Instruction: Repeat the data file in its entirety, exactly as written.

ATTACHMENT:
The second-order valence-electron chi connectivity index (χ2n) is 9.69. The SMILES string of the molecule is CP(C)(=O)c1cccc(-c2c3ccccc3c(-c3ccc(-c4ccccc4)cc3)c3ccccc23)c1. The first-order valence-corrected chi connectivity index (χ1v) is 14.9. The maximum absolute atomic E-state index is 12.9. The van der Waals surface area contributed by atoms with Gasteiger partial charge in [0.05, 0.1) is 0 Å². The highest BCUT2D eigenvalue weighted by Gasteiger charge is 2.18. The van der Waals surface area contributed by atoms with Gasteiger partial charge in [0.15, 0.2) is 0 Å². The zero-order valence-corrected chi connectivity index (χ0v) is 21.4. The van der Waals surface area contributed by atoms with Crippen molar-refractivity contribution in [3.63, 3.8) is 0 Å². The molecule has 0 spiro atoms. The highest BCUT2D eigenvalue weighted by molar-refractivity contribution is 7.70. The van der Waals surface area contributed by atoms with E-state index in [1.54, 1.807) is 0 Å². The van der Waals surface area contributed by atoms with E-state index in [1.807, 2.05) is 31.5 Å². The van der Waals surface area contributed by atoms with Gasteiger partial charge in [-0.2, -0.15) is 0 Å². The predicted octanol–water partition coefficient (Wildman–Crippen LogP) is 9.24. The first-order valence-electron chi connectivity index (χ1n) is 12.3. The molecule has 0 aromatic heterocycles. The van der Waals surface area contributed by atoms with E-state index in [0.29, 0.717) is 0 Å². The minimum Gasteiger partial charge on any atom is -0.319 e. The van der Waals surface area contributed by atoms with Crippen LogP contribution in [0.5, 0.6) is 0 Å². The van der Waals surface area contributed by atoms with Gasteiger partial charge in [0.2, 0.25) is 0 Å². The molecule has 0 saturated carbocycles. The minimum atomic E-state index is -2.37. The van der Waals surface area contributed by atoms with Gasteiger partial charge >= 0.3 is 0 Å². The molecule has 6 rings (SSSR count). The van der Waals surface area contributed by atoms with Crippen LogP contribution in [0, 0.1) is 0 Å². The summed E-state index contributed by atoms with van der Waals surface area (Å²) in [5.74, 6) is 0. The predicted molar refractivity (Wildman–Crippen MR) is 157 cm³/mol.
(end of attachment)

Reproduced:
The second-order valence-electron chi connectivity index (χ2n) is 9.69. The SMILES string of the molecule is CP(C)(=O)c1cccc(-c2c3ccccc3c(-c3ccc(-c4ccccc4)cc3)c3ccccc23)c1. The first-order valence-corrected chi connectivity index (χ1v) is 14.9. The maximum absolute atomic E-state index is 12.9. The van der Waals surface area contributed by atoms with Gasteiger partial charge in [0.05, 0.1) is 0 Å². The highest BCUT2D eigenvalue weighted by Gasteiger charge is 2.18. The van der Waals surface area contributed by atoms with Gasteiger partial charge in [0.15, 0.2) is 0 Å². The zero-order valence-corrected chi connectivity index (χ0v) is 21.4. The van der Waals surface area contributed by atoms with Crippen molar-refractivity contribution in [3.63, 3.8) is 0 Å². The molecule has 0 spiro atoms. The highest BCUT2D eigenvalue weighted by molar-refractivity contribution is 7.70. The van der Waals surface area contributed by atoms with E-state index in [1.54, 1.807) is 0 Å². The van der Waals surface area contributed by atoms with E-state index in [1.807, 2.05) is 31.5 Å². The van der Waals surface area contributed by atoms with Gasteiger partial charge in [-0.2, -0.15) is 0 Å². The predicted octanol–water partition coefficient (Wildman–Crippen LogP) is 9.24. The first-order valence-electron chi connectivity index (χ1n) is 12.3. The molecule has 0 aromatic heterocycles. The van der Waals surface area contributed by atoms with E-state index in [0.29, 0.717) is 0 Å². The minimum Gasteiger partial charge on any atom is -0.319 e. The van der Waals surface area contributed by atoms with Crippen LogP contribution in [0.5, 0.6) is 0 Å². The van der Waals surface area contributed by atoms with Gasteiger partial charge in [0.2, 0.25) is 0 Å². The molecule has 0 saturated carbocycles. The minimum atomic E-state index is -2.37. The van der Waals surface area contributed by atoms with Gasteiger partial charge >= 0.3 is 0 Å². The molecule has 6 rings (SSSR count). The van der Waals surface area contributed by atoms with Crippen LogP contribution in [0, 0.1) is 0 Å². The summed E-state index contributed by atoms with van der Waals surface area (Å²) in [5.74, 6) is 0. The predicted molar refractivity (Wildman–Crippen MR) is 157 cm³/mol.